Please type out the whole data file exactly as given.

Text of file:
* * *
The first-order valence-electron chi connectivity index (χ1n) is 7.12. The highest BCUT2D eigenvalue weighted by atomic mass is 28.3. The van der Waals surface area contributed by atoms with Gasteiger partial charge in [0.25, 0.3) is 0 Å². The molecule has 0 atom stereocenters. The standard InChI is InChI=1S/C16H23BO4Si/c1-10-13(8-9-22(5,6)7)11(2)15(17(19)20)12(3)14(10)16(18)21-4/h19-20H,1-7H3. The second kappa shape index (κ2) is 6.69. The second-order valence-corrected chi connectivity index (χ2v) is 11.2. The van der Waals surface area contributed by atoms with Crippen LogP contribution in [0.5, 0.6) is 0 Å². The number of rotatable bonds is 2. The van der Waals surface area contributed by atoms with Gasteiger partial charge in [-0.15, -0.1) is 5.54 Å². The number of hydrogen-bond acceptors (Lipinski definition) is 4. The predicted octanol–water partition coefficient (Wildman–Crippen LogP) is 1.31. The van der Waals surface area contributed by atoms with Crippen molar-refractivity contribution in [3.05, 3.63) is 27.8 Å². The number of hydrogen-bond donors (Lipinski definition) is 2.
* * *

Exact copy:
The first-order valence-electron chi connectivity index (χ1n) is 7.12. The highest BCUT2D eigenvalue weighted by atomic mass is 28.3. The van der Waals surface area contributed by atoms with Gasteiger partial charge in [0.25, 0.3) is 0 Å². The molecule has 0 atom stereocenters. The standard InChI is InChI=1S/C16H23BO4Si/c1-10-13(8-9-22(5,6)7)11(2)15(17(19)20)12(3)14(10)16(18)21-4/h19-20H,1-7H3. The second kappa shape index (κ2) is 6.69. The second-order valence-corrected chi connectivity index (χ2v) is 11.2. The van der Waals surface area contributed by atoms with Crippen LogP contribution in [0.5, 0.6) is 0 Å². The number of rotatable bonds is 2. The van der Waals surface area contributed by atoms with Gasteiger partial charge in [-0.15, -0.1) is 5.54 Å². The number of hydrogen-bond acceptors (Lipinski definition) is 4. The predicted octanol–water partition coefficient (Wildman–Crippen LogP) is 1.31. The van der Waals surface area contributed by atoms with Crippen molar-refractivity contribution in [3.05, 3.63) is 27.8 Å². The number of hydrogen-bond donors (Lipinski definition) is 2.